Skip to content

Regulatory Convergence and Risk Regulation Theory in Nanotechnology Governance for Bangladesh's Food Industry

Abu Noman Mohammad Atahar Ali, S M Solaiman

The complex landscape of nanotechnology utilisation in the food industry, concerned with potential legal consequences, warrants meticulous examination. Bangladesh, in its pursuit of regulatory alignment, has adopted the regulatory convergence theory, mirroring the practices of other nations in the deployment of nanomaterials within food products. Conversely, developed nations, exemplified by the European Union (EU) and the United States (US), implement a jurisprudentially sound, risk assessment-based approach inspired by the risk regulation theory to govern nanotechnology. The current research examines the legal and regulatory mechanisms underlying nanotechnology deployment within Bangladesh's food industry, concurrently assessing the frameworks embodied by the EU and the US. The comprehensive analysis exposes profound inadequacies within the regulatory convergence theory, casting doubt on its appropriateness for Bangladesh's nanotechnology application. This paper ascertains, through rigorous legal analysis, that Bangladesh should refrain from further reliance on the flawed regulatory convergence. Instead, this article advocates the adoption of a more legally sound regulatory framework, inspired by the risk regulation theory, harmonising its practices with those of the EU and US counterparts. These legal and regulatory recommendations are rooted in established legal precedents and principles, ensuring the integrity of Bangladesh's nanotechnology governance in the food sector and safeguarding the rights and interests of consumers.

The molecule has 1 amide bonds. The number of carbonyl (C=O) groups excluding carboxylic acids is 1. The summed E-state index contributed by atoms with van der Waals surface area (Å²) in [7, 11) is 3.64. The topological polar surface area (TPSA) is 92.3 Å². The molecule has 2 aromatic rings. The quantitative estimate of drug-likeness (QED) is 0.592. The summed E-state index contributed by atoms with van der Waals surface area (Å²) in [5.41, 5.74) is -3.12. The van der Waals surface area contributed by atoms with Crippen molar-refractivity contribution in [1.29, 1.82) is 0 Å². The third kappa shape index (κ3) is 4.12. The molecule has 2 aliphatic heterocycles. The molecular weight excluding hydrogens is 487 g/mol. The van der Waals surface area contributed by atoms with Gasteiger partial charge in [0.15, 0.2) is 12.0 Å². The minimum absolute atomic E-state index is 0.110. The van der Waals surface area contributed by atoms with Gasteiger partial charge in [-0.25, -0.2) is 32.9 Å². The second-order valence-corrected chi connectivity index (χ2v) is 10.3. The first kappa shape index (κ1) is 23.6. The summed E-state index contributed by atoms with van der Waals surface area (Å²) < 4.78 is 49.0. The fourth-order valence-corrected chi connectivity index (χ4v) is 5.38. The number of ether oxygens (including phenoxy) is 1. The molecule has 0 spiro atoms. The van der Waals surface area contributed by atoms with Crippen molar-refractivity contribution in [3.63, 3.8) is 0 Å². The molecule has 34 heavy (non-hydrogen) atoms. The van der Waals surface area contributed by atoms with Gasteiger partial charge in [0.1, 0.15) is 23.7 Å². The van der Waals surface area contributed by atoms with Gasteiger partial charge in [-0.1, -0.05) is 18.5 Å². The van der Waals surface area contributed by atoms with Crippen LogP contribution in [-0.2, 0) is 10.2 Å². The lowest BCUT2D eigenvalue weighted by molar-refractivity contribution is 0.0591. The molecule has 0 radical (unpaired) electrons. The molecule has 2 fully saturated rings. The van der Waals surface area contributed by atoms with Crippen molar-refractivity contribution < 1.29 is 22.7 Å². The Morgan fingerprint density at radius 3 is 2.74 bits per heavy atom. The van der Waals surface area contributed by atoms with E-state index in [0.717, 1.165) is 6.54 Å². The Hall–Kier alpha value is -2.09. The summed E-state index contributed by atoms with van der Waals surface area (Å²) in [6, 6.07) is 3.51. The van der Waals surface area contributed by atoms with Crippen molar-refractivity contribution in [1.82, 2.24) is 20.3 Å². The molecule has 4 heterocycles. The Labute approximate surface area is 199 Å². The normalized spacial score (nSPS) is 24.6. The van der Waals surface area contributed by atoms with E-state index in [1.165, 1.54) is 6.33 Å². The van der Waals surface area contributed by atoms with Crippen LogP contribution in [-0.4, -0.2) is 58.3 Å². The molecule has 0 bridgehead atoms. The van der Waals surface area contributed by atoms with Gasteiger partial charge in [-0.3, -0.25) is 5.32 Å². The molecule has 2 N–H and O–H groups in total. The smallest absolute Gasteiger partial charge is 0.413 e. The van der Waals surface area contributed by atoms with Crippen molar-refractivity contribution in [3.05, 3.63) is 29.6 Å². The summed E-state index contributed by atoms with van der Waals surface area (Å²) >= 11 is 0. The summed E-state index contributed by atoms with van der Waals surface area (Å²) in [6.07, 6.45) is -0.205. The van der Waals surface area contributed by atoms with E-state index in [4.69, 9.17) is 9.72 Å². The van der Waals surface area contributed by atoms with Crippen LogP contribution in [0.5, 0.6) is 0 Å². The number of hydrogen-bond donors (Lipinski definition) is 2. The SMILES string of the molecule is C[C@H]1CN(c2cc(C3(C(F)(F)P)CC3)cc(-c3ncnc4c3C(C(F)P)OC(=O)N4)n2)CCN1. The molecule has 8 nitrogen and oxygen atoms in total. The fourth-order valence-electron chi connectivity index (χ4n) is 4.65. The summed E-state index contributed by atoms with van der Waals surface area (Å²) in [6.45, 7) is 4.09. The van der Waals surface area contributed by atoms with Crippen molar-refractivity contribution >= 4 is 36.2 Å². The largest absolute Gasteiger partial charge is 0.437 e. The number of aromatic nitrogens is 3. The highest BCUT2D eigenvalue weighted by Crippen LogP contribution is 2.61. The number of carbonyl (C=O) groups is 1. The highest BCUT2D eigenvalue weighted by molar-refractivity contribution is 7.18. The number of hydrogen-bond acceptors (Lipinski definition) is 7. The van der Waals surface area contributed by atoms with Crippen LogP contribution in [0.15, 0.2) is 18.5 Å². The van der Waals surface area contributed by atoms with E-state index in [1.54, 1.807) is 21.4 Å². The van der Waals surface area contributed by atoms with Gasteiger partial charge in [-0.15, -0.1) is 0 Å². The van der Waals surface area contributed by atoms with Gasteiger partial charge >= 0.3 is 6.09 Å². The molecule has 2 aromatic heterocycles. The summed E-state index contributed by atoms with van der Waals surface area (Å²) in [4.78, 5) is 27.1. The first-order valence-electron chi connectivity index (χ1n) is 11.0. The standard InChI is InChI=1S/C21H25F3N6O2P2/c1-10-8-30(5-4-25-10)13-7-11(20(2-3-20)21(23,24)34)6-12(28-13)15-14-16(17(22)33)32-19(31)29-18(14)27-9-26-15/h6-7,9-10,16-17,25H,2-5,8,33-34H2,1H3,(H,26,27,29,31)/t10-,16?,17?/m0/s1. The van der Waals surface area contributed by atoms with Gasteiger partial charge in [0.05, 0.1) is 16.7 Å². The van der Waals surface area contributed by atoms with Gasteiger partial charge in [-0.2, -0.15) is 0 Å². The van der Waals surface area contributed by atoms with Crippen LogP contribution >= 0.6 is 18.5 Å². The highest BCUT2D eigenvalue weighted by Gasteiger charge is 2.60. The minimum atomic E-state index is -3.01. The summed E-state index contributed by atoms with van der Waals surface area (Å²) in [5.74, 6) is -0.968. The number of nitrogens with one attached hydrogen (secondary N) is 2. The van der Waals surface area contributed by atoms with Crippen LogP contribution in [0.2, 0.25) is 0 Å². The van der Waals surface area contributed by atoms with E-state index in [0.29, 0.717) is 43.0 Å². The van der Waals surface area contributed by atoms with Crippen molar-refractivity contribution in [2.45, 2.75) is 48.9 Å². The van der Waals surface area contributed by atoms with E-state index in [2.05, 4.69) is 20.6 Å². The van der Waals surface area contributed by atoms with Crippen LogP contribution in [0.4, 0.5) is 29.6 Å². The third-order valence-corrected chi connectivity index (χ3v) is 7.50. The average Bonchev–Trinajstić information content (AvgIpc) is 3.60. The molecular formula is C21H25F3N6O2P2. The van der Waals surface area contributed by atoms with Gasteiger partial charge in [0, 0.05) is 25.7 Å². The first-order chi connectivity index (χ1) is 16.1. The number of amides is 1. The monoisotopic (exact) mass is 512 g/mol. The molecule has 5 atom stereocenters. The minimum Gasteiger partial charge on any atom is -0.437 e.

Abu Noman Mohammad Atahar Ali is Professor at North South University, Bangladesh. For correspondence: S M Solaiman is Associate Professor at University of Wollongong, Australia.


Lx-Number Search

(e.g. A | 000123 | 01)

Export Citation